Review: The Understudy, David Nicholls

This is by the same author as One Day – it even has a similarish kind of cover.  This is more or less how I wound up buying it … that and it was marked one third off.  David Nicholls can be a bit of a tricky writer for me because I always seem to end up reading his books at the wrong time.  I read Starter for Ten just when I was starting university and it made me feel really down because the whole experience sounded a bit grim and then I read One Day just as I was graduating and it made me feel really down because life after university sounded even more grim.  Still, I went into The Understudy feeling much less uncertain because after all, I have never tried to make it in show business.  Still, I wouldn’t exactly call this an uplifting read.

Stephen C. McQueen (no relation) is the ultimate failed actor – as was David Nicholls before he took up the authoring.  Indeed, the misery of waiting in the wings in the hope of a serious injury catching the star lead, in this case the wonderfully ghastly Josh Harper, Twelfth Sexiest Man in the World, lead in “Mad, Bad and Dangerous to Know” where Stephen is of course the mere understudy.  Stephen is utterly hopeless, divorced from an indifferent wife and with an almost equally indifferent daughter. He longs for the Big Break in the hope of Proving Them Wrong even while his ex-wife tries vaguely to get him into a Real Job, sadly Stephen’s main role has been getting type-cast as Sammy Squirrel.  

Stephen is not the most likeable of narrators, he lies a lot to those closest to him, but it is generally in the hope of saving face and you do have to have to feel sympathy with him in his pathetic predicament.  I really winced when he thought back to the day of his daughter’s birth when he had considered how important it was that he always be there to take care of his family – the older Stephen sadly realised that they got on lots better without him.  His daughter suffers through Saturdays out while pointedly reading Jacqueline Wilson books and looking as if she can really identify with them.  Yowch.  Similarly to Dexter in One Day, in Stephen, Nicholls has created a sympathetic flawed character.  Still, his life starts to brighten when, after getting invited to Josh Harper’s birthday party – and not in a good way – Stephen there meets and almost immediately falls in love with Josh’s American wife Nora.  

Nora is another interesting character – Stephen is convinced that they have hit it off brilliantly but Nora is not so sure.  Still, as the book goes on, they do get closer, putting Stephen in an awkward position when he discovers that Josh is being unfaithful.  Naturally, chaos ensues.  Ultimately, Stephen does get his Big Break of sorts when Josh gets his teeth knocked out, but even though he finally gets his moment of glory in front of his ex-wife and daughter, his reaction is surprising.  The Understudy turns out to be not so much about Chasing your Dreams as it is about recognising when to Give Up and try something else.  Other writers might have had Stephen finally reaching stardom, but Nicholls gives him instead self-realisation and the opportunity to leave the acting profession with a little bit of dignity.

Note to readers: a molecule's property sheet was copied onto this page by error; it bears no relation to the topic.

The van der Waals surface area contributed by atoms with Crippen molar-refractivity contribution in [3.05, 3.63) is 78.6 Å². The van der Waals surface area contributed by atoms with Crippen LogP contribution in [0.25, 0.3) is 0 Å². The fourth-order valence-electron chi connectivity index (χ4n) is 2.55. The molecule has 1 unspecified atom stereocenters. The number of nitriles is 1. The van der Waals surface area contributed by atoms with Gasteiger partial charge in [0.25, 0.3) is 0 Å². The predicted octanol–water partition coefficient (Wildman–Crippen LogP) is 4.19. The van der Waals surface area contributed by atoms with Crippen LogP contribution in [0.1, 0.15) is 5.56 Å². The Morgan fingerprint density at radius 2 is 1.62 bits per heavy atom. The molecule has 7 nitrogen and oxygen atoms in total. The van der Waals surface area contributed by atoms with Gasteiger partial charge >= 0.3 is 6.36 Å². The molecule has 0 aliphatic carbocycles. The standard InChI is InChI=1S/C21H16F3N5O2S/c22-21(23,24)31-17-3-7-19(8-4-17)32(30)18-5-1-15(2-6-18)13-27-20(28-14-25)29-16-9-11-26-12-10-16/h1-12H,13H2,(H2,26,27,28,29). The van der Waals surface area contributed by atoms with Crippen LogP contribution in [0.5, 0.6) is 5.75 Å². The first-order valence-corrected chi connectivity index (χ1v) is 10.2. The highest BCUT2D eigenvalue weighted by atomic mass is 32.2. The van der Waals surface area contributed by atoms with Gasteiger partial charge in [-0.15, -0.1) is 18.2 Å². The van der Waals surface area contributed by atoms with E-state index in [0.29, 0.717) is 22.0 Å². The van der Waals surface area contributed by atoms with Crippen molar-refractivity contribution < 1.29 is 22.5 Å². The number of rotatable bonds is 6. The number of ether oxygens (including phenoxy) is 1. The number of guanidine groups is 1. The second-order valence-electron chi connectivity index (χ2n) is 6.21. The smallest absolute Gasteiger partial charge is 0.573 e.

Similarly, although Nicholls does allow Nora and Stephen to  reach some kind of understanding, it still reminded me more of the ending of The Graduate – you know, the awkward bit at the other end when they look away from each other.  Sometimes two people run away together and then other times two people are just running away.  Nora’s marriage is over and Stephen’s career is over, they are both at a crossroads but whether their paths are destined to intertwine is not clear.  

So … this book didn’t alter my life perspective or put me down in the dumps etc etc, it was a fun, quick read which I would recommend but compared to One Day, this one is pretty tame.  

Share on FacebookTweet about this on TwitterShare on Google+Pin on PinterestShare on RedditShare on LinkedInEmail this to someone
(Visited 741 times, 1 visits today)
The Understudy by David Nicholls
Published by Random House Publishing Group on January 30th 2007
Genres: Fiction, Humorous, Literary, General
Pages: 368
ISBN: 9781588365057

This post contains affiliate links which you can use to purchase the book. If you buy the book using that link, I will receive a small commission from the sale.

Leave a Reply

Your email address will not be published. Required fields are marked *

This site uses Akismet to reduce spam. Learn how your comment data is processed.